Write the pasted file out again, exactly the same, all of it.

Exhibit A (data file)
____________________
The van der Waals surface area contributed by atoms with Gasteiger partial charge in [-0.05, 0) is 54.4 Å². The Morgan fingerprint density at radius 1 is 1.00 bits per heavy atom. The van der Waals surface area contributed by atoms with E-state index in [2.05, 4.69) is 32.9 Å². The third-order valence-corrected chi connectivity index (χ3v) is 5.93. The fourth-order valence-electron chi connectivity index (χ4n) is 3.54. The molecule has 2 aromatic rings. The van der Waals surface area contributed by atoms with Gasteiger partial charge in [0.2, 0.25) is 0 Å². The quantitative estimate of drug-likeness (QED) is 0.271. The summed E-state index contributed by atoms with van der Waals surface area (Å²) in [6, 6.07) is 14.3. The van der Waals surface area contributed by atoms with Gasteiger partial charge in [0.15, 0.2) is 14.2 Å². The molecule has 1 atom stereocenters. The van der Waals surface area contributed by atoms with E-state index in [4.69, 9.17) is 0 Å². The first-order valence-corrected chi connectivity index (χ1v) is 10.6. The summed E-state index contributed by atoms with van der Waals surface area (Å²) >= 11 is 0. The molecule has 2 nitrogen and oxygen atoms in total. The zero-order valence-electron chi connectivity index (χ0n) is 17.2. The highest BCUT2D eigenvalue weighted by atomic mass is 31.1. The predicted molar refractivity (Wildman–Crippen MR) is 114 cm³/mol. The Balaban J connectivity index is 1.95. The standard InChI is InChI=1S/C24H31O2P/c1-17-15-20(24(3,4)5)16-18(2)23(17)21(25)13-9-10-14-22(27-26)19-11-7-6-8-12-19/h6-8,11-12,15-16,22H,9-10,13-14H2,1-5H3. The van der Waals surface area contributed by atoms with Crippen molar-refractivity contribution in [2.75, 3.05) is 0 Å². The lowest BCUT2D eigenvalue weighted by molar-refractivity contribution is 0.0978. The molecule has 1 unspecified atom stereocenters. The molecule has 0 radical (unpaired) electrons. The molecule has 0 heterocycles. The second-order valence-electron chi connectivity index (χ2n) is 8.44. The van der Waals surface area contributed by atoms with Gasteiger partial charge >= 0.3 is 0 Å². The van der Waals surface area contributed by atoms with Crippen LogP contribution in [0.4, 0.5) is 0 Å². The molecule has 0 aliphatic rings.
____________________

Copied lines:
The van der Waals surface area contributed by atoms with Gasteiger partial charge in [-0.05, 0) is 54.4 Å². The Morgan fingerprint density at radius 1 is 1.00 bits per heavy atom. The van der Waals surface area contributed by atoms with E-state index in [2.05, 4.69) is 32.9 Å². The third-order valence-corrected chi connectivity index (χ3v) is 5.93. The fourth-order valence-electron chi connectivity index (χ4n) is 3.54. The molecule has 2 aromatic rings. The van der Waals surface area contributed by atoms with Gasteiger partial charge in [0.2, 0.25) is 0 Å². The quantitative estimate of drug-likeness (QED) is 0.271. The summed E-state index contributed by atoms with van der Waals surface area (Å²) in [6, 6.07) is 14.3. The van der Waals surface area contributed by atoms with Gasteiger partial charge in [0.15, 0.2) is 14.2 Å². The molecule has 1 atom stereocenters. The van der Waals surface area contributed by atoms with E-state index in [4.69, 9.17) is 0 Å². The first-order valence-corrected chi connectivity index (χ1v) is 10.6. The summed E-state index contributed by atoms with van der Waals surface area (Å²) >= 11 is 0. The molecule has 2 nitrogen and oxygen atoms in total. The zero-order valence-electron chi connectivity index (χ0n) is 17.2. The highest BCUT2D eigenvalue weighted by atomic mass is 31.1. The predicted molar refractivity (Wildman–Crippen MR) is 114 cm³/mol. The Balaban J connectivity index is 1.95. The standard InChI is InChI=1S/C24H31O2P/c1-17-15-20(24(3,4)5)16-18(2)23(17)21(25)13-9-10-14-22(27-26)19-11-7-6-8-12-19/h6-8,11-12,15-16,22H,9-10,13-14H2,1-5H3. The van der Waals surface area contributed by atoms with Crippen molar-refractivity contribution in [2.75, 3.05) is 0 Å². The lowest BCUT2D eigenvalue weighted by molar-refractivity contribution is 0.0978. The molecule has 1 unspecified atom stereocenters. The molecule has 0 radical (unpaired) electrons. The molecule has 0 heterocycles. The second-order valence-electron chi connectivity index (χ2n) is 8.44. The van der Waals surface area contributed by atoms with Gasteiger partial charge >= 0.3 is 0 Å². The van der Waals surface area contributed by atoms with Crippen LogP contribution in [0.4, 0.5) is 0 Å². The molecule has 0 aliphatic rings.